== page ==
By Veronika Degmayr (Environmental Studies Certificate Program)
Whether you’re an academic in the environmental field, an environmental activist, or just a person concerned about the state of our environment, you might at times wonder what good all that science, research, and activism is really doing. How far do published papers actually reach? Do we get to talk about our concerns with the right people; the ones who are not already convinced something “should be done about the environment”? Or are we—the concerned members of society—just trading information amongst each other without convincing anyone else, and without creating significant change to the “outside” world?
For me, these questions gained increasing importance during my time as a geography student and a member of the RCC’s Environmental Studies (ES) Certificate Program. Following an internship with an environmental organization in Canada as part of the program, I started to wonder how much of an impact all my thinking and writing actually had. Was the sudden feeling of fulfillment I had during my internship, working with a community in an almost pristine environment, not proof that I had already lost my connection with nature during my time living and working in Munich? Maybe it would be more helpful to simply spend as much time as I could outdoors in order to establish a deeper connection to and passion for nature, which I could then inspire in others?
So, when it came to creating my final project for the ES Certificate Program I was immensely grateful that both the form in which it could be delivered and the topic were quite open.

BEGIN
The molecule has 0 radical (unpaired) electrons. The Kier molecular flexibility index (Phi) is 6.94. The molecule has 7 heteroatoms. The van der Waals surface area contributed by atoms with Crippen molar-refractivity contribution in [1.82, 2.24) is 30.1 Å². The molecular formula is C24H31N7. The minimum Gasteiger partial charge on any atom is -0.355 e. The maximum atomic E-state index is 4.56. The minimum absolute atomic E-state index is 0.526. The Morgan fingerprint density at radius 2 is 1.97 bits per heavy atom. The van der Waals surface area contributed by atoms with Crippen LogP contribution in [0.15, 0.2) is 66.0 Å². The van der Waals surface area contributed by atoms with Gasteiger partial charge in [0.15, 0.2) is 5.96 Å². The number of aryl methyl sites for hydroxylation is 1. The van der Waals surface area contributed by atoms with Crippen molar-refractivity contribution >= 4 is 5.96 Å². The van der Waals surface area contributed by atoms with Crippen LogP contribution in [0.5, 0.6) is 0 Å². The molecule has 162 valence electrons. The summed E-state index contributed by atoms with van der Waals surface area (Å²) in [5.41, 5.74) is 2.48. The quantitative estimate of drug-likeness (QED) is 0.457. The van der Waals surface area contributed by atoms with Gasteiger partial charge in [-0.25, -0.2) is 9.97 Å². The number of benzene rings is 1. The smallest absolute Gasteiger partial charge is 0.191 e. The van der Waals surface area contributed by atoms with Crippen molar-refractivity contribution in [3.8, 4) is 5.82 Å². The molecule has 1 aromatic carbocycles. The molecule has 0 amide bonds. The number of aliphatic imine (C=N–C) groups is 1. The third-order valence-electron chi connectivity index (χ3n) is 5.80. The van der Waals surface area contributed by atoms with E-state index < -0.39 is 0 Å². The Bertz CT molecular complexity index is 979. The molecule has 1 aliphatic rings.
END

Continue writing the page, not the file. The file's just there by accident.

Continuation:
I decided to take my own family as a starting point for my explorations. After all, I have turned out to be rather passionate about the environment and, if a love of nature can be passed on, my family must have had something to do with my sustained love for the environment and my drive to protect it. Indeed, everyone in my family spends a significant amount of time outdoors in the woods, fields, and gardens of my Bavarian hometown. My interest was also piqued by the fact that almost all of them—especially my grandpa, mum, and brother—are keen gardeners, an activity that is gaining interest in urban areas. However, whereas in (German) cities gardening seems to be a newly (re)discovered activity often practiced by “green” middle class intellectuals, gardening in my family is a tradition.
But does a tradition like this really create a greater a connection with our surrounding environment? Does the daily, hands-on work in a garden create a better understanding of environmental processes? What role does intergenerational knowledge transfer—set in motion hundreds of years back—play in safeguarding practical and theoretical knowledge and a potential connectedness with nature, which I feel are and will be important resources for the protection of environmental systems and processes? Do gardeners value environmental resources and services, such as the provision of water, more than non-gardeners?
My final project revolves around these questions; given that it is in large part based on personal accounts and perceptions, definitive answers were not my goal. Through tours of my mum’s and grandpa’s gardens, interviews with them and my brother, photographs, and historical research into garden and landscapes studies, I was able to compile a photo story about tradition, family, gardening practice, and nature. By telling this story, I hope to give the gardeners in my family a voice, and to provide outsiders and myself with a fresh view on rural backyard gardening. I’m not giving them a voice because they need or want one—they simply deserve one.
In the end I came to the conclusion that gardening is, at its core, a rather personal endeavor, practiced and appreciated for various reasons ranging from the ability to harvest high quality fresh produce from our own land, to the creation of positive social relationships with our neighbors. Rarely does gardening—with the exception, maybe, of community gardening—explicitly seek to cause societal change. Like most things, rural backyard gardening (and gardening in general) is not a blue-print solution for our environmental problems. It does however sustain, produce, and provide a source of knowledge that has the potential to promote the solution to sustainability issues.